Big Brother contestant Trish Balusa has apologised for “very concerning” remarks she posted on social media before she went on the reality TV series.
Trish, described by the show as a 33-year-old mother from Luton, was eliminated during Friday’s episode of the ITV2 series.
The posts on X, formerly known as Twitter, appeared to have been found by social media users on a now-deactivated account with her name.
Initial TV, the production company that makes Big Brother, will look into why the tweets were not spotted as part of its checks before she took part.
In an Instagram post on Sunday, Trish wrote: “I’m aware that some very concerning old tweets of mine have re-surfaced, and I would like to sincerely apologise for the harmful stereotypes I perpetuated and the pain I have caused to the marginalised communities and groups of people mentioned.
“There are no excuses for the ignorance that I have showed and I am deeply disappointed and embarrassed and ashamed that I once made such comments.
“I have come a very long way since by educating myself and being educated by others on the impact and harm these views cause.”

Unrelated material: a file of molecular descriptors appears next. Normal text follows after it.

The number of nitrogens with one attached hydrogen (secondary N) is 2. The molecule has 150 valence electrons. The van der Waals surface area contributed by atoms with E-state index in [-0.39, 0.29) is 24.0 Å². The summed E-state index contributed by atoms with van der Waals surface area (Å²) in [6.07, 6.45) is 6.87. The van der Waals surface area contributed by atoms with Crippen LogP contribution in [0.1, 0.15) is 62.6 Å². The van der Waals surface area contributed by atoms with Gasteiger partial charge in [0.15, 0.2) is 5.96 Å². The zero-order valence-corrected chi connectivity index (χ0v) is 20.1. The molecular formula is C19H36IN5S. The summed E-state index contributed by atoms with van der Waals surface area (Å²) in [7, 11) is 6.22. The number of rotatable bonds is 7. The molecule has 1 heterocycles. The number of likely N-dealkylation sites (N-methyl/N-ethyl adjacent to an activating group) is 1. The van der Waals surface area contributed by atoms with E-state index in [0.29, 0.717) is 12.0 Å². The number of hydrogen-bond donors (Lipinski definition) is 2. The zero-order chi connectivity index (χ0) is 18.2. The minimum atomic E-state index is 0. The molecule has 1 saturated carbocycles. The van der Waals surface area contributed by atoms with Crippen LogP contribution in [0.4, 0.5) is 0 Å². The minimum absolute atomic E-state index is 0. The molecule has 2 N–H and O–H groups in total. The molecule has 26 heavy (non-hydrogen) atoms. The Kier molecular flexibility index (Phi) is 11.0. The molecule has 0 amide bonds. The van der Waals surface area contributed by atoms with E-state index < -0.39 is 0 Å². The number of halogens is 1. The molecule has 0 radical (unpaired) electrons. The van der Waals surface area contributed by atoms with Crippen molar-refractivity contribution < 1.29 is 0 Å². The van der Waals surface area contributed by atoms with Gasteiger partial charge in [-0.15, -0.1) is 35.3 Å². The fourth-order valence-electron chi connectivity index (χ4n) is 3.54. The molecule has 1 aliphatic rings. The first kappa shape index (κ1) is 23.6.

She also said this was “part of the reason” that she holds herself to a “high standard of responsibility and accountability”.
“I appreciate the support you’ve (fans of Big Brother) all given me on the show and I understand you feel disappointed,” Trish added.
“I know apologies can see convenient in these circumstances but I mean it from the bottom of my heart: I am truly sorry.
“I hope it is possible for your to offer me grace and believe that people can change.”
It is understood that Trish will not be appearing on spin-off chat show Big Brother: Late & Live on Sunday and is being supported under the show’s welfare protocols.
Before taking part on the show, the former housemate, who is originally from the Congo, she said she wanted to “humanise refugees and immigrants” and show there are “real humans” behind the statistics.
A spokesperson for Initial TV said: “This weekend, we have been made aware of concerning historical tweets.
“We are currently looking into why they were not identified by the independent supplier we engage to review the digital footprint of potential housemates as part of our pre-checks.”
Big Brother, hosted by AJ Odudu and Will Best, returned to UK screens in October for the first time in five years.
Before it aired, ITV said the new batch of housemates had received respect and inclusion training to set out the “expectation for appropriate behaviour and language” before they took part.
Similar to recent series of ITV’s Love Island, housemates and their families and friends had also been asked to not post any content about the show on their individual social media accounts while they were in the house.
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